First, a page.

Though with decreased frequency, drone attacks continue in Pakistan The latest, reports the Bureau of Investigative Journalism, were in Waziristan, on May 28:

CIA drones returned to the attack in North Waziristan for the fourth time in six days, with a strike on the village of Khassokhel. … Up to seven people were killed in the bombing of a house. … A second missile attack destroyed a vehicle in datta Khel. … Up to four alleged militants died in the second strike of the day.

We all know that drone attacks create enemies and drive civilians into the arms of militants. But, with even more dark irony, civilians killed in drone strikes are liable to become militants posthumously, when they weren’t in life, due to fuzzy accounting.

Drones, with their promise of precision, are seductive to policy makers. As an article in the New York Times by Jo Becker and Scott Shane and a new book by Daniel Klaidman excerpted at Newsweek make clearer than ever before, President Obama succumbed to their siren call and he has fallen for it. Becker and Shane write:

It is the strangest of bureaucratic rituals: Every week or so, more than 100 members of the government’s sprawling national security apparatus gather, by secure video teleconference, to pore over terrorist suspects’ biographies and recommend to the president who should be the next to die. … He signs off on every strike in Yemen and Somalia and also on the more complex and risky strikes in Pakistan — about a third of the total.

But, never fear:

A student of writings on war by Augustine and Thomas Aquinas, he believes that he should take moral responsibility for such actions.

And not just President Obama, but his counterterrorism advisor.

“If John Brennan is the last guy in the room with the president, I’m comfortable, because Brennan is a person of genuine moral rectitude,” Mr. Koh said. “It’s as though you had a priest with extremely strong moral values who was suddenly charged with leading a war.”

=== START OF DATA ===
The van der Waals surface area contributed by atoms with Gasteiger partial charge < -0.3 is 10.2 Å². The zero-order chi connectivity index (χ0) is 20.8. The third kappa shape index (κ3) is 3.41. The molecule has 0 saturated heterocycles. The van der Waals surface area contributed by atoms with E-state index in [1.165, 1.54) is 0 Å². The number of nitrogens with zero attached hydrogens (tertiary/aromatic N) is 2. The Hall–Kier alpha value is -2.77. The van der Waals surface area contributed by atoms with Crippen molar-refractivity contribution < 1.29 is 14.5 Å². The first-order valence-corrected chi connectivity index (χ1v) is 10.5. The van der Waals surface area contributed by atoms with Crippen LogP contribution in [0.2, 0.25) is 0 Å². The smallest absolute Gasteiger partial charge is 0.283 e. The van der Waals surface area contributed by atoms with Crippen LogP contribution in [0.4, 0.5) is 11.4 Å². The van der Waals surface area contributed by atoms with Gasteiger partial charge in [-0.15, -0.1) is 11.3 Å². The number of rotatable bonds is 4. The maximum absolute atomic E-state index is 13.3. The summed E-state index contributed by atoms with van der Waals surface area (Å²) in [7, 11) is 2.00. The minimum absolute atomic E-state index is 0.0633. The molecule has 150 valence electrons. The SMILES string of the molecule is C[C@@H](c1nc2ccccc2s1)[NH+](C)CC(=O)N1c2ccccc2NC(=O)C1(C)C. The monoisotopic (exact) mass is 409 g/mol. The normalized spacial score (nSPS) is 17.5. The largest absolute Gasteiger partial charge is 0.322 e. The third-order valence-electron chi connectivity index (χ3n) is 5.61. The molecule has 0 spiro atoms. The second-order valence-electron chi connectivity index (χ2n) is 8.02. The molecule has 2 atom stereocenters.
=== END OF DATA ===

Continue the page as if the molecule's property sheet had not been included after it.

Gag reflex successfully suppressed, we’ll move on to Klaidman, who writes:

The president is not a robotic killing machine.

Thanks for clearing that up. In practice, though the definition of a terrorist was stretched. Becker and Shane again.

Mr. Obama embraced a disputed method for counting civilian casualties that did little to box him in. It in effect counts all military-age males in a strike zone as combatants, according to several administration officials, unless there is explicit intelligence posthumously proving them innocent.

Counterterrorism officials insist this approach is one of simple logic: people in an area of known terrorist activity, or found with a top Qaeda operative, are probably up to no good. [But the] C.I.A. accounting has so troubled some administration officials outside the agency that they have brought their concerns to the White House. One called it “guilt by association” that has led to “deceptive” estimates of civilian casualties.

What’s more, they write:

In Pakistan, Mr. Obama had approved not only “personality” strikes aimed at named, high-value terrorists, but “signature” strikes that targeted training camps and suspicious compounds in areas controlled by militants. [Men] loading a truck with fertilizer could be bombmakers — but they might also be farmers, skeptics argued.

As often happens, the protection of those who need it most — innocents in proximity to the enemy — is tossed by the wayside in the rush to kill the enemy.

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